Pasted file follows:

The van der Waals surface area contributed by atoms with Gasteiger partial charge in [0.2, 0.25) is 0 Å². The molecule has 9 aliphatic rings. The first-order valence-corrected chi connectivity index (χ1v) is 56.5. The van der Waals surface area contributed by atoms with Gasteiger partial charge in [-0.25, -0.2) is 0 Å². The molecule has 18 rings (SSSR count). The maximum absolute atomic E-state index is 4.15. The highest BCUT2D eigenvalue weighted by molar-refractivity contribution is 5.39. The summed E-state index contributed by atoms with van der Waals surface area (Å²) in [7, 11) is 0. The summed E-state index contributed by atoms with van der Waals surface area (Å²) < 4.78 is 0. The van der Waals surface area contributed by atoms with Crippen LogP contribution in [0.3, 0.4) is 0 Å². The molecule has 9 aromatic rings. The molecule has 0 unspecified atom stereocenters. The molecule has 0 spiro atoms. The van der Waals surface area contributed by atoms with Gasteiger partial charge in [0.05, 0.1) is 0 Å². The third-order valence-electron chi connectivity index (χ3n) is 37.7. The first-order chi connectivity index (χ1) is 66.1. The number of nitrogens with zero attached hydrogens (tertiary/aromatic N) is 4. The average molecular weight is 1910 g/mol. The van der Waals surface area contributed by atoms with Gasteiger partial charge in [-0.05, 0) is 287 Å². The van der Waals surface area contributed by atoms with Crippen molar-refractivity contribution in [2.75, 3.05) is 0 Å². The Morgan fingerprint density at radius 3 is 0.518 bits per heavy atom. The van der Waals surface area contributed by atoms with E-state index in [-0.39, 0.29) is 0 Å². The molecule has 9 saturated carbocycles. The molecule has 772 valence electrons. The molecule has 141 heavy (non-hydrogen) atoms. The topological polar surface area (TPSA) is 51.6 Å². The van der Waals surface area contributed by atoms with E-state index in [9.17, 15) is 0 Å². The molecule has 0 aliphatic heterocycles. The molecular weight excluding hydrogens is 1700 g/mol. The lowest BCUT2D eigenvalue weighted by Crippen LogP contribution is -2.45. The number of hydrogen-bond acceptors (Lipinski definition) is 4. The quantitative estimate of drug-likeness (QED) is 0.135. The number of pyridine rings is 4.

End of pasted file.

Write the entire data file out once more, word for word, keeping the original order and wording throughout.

The van der Waals surface area contributed by atoms with Gasteiger partial charge in [0.2, 0.25) is 0 Å². The molecule has 9 aliphatic rings. The first-order valence-corrected chi connectivity index (χ1v) is 56.5. The van der Waals surface area contributed by atoms with Gasteiger partial charge in [-0.25, -0.2) is 0 Å². The molecule has 18 rings (SSSR count). The maximum absolute atomic E-state index is 4.15. The highest BCUT2D eigenvalue weighted by molar-refractivity contribution is 5.39. The summed E-state index contributed by atoms with van der Waals surface area (Å²) in [7, 11) is 0. The summed E-state index contributed by atoms with van der Waals surface area (Å²) < 4.78 is 0. The van der Waals surface area contributed by atoms with Crippen LogP contribution in [0.3, 0.4) is 0 Å². The molecule has 9 aromatic rings. The molecule has 0 unspecified atom stereocenters. The molecule has 0 spiro atoms. The van der Waals surface area contributed by atoms with Gasteiger partial charge in [0.05, 0.1) is 0 Å². The third-order valence-electron chi connectivity index (χ3n) is 37.7. The first-order chi connectivity index (χ1) is 66.1. The number of nitrogens with zero attached hydrogens (tertiary/aromatic N) is 4. The average molecular weight is 1910 g/mol. The van der Waals surface area contributed by atoms with Gasteiger partial charge in [-0.05, 0) is 287 Å². The van der Waals surface area contributed by atoms with Crippen molar-refractivity contribution in [2.75, 3.05) is 0 Å². The Morgan fingerprint density at radius 3 is 0.518 bits per heavy atom. The van der Waals surface area contributed by atoms with E-state index in [-0.39, 0.29) is 0 Å². The molecule has 9 saturated carbocycles. The molecule has 772 valence electrons. The molecule has 141 heavy (non-hydrogen) atoms. The topological polar surface area (TPSA) is 51.6 Å². The van der Waals surface area contributed by atoms with E-state index in [9.17, 15) is 0 Å². The molecule has 0 aliphatic heterocycles. The molecular weight excluding hydrogens is 1700 g/mol. The lowest BCUT2D eigenvalue weighted by Crippen LogP contribution is -2.45. The number of hydrogen-bond acceptors (Lipinski definition) is 4. The quantitative estimate of drug-likeness (QED) is 0.135. The number of pyridine rings is 4.